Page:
Youth on fire

| Bishop Lee Piché | January 30, 2014 | 0 Comments

Archbishop John Nienstedt has not yet returned to writing his column. Bishop Lee Piché, auxiliary bishop of St. Paul and Minneapolis, offers the following guest column for this issue.

My experience at the March for Life in Washington, D.C.

Joleen Johnson, left, and Katie Wratkowski, seniors at Totino-Grace High School in Fridley, stand with Bishop Lee Piché during the national March for Life Jan. 22 in Washington, D.C.  Photo courtesy of Lisa Boris

Joleen Johnson, left, and Katie Wratkowski, seniors at Totino-Grace High School in Fridley, stand with Bishop Lee Piché during the national March for Life Jan. 22 in Washington, D.C. Photo courtesy of Lisa Boris

The weather in Washington, D.C., on Wednesday, Jan. 22 was not quite as cold as it was in St. Paul, but it was plenty cold. And a strong wind blew across the Mall where an estimated crowd of 400,000 people had assembled for the rally and March for Life.

I had the privilege of connecting up with a group of youth and their adult leaders who had gotten there via an overnight trip on four buses. Most were from the archdiocese; but joining them were contingents from the dioceses of St. Cloud and Superior, Wis. All-in-all we numbered around 200.

I met them after flying in, arriving at the front end of a winter storm, at around midday on Tuesday. They had already been in the D.C. area for a couple days.

When I arrived, they were in the middle of a day-long conference sponsored by the Students for Life of America (SFLA). There were probably between 2,000 and 3,000 youth at the conference hosted by a Baptist congregation in a mega-church complex that was large enough to accommodate so many.

The energy in that place was electric. Speakers shared vital information on various topics related to abortion and the sanctity of human life, on strategies for promoting the pro-life cause and on the virtue of chastity. Time and again, they urged and encouraged the youth to embrace the call to be leaders of a new generation, the Pro-Life Generation. Their response was enthusiastic.

The conference ended at about 8 p.m., after which we boarded our buses and made our way back to the hotel. At the end of a long day of speakers and panel discussions, high-energy music and jumping up and down, I assumed that these young apostles and their leaders would be ready for a good night’s rest — particularly because I had been told by one of the leaders that she had gotten only about four hours of sleep the night before.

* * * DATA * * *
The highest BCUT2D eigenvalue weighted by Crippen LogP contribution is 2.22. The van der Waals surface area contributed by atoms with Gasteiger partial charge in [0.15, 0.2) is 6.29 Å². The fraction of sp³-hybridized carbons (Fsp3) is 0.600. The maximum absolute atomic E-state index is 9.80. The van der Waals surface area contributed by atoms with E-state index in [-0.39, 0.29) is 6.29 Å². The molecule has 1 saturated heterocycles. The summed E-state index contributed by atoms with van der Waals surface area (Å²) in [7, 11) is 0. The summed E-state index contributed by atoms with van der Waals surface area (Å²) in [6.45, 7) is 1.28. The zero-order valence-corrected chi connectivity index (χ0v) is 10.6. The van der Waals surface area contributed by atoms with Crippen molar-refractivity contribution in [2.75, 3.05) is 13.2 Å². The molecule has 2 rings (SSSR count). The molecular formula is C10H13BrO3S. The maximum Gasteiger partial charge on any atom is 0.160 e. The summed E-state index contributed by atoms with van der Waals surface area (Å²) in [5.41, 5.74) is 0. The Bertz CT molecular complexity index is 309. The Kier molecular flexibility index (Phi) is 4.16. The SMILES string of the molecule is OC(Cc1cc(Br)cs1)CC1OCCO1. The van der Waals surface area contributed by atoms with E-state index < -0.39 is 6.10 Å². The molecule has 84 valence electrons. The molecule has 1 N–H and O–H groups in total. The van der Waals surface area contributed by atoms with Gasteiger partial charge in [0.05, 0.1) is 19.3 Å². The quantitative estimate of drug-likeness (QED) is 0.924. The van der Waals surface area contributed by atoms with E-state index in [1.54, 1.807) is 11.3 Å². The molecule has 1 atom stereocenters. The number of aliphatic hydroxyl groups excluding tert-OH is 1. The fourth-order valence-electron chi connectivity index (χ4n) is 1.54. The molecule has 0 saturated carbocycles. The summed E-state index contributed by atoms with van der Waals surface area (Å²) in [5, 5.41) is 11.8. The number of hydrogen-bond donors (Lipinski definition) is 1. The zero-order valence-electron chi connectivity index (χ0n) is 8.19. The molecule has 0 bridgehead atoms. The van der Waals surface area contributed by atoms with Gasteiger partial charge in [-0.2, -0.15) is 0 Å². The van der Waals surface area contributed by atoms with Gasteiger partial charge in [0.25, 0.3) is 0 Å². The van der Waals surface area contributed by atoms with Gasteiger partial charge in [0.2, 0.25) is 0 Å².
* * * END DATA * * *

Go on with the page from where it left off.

But, instead, the group immediately gathered again in the hotel ballroom for Mass. They had decided to wait until I arrived so that we could celebrate the Sacred Liturgy together. As tired as they were at that late hour, they were attentive and engaged, singing and responding and offering the gift of their love and worship of the Lord, hungry for the Bread of Life, and joyful in their praise.

Carried away by their infectious joy, the preacher went a little long (that was me). By the time all the post-liturgy announcements were conveyed and important instructions for the morrow were imparted, it was after 10:30. Another late night.

Fortified by prayer, Eucharist

It was still dark outside when, not long after 6 o’clock in the morning on Wednesday, the young people began gathering again for prayer. Many came early to spend some time in eucharistic adoration even before our morning prayer service, which was at 7 a.m.

All packed, with bags loaded on the buses, having wolfed down a quick breakfast, they were ready to board at the appointed time. It was then that we learned that bus No. 1 had a problem, and while it was being repaired we would all need to cram onto the three other buses. The stalwart pilgrims took it in stride.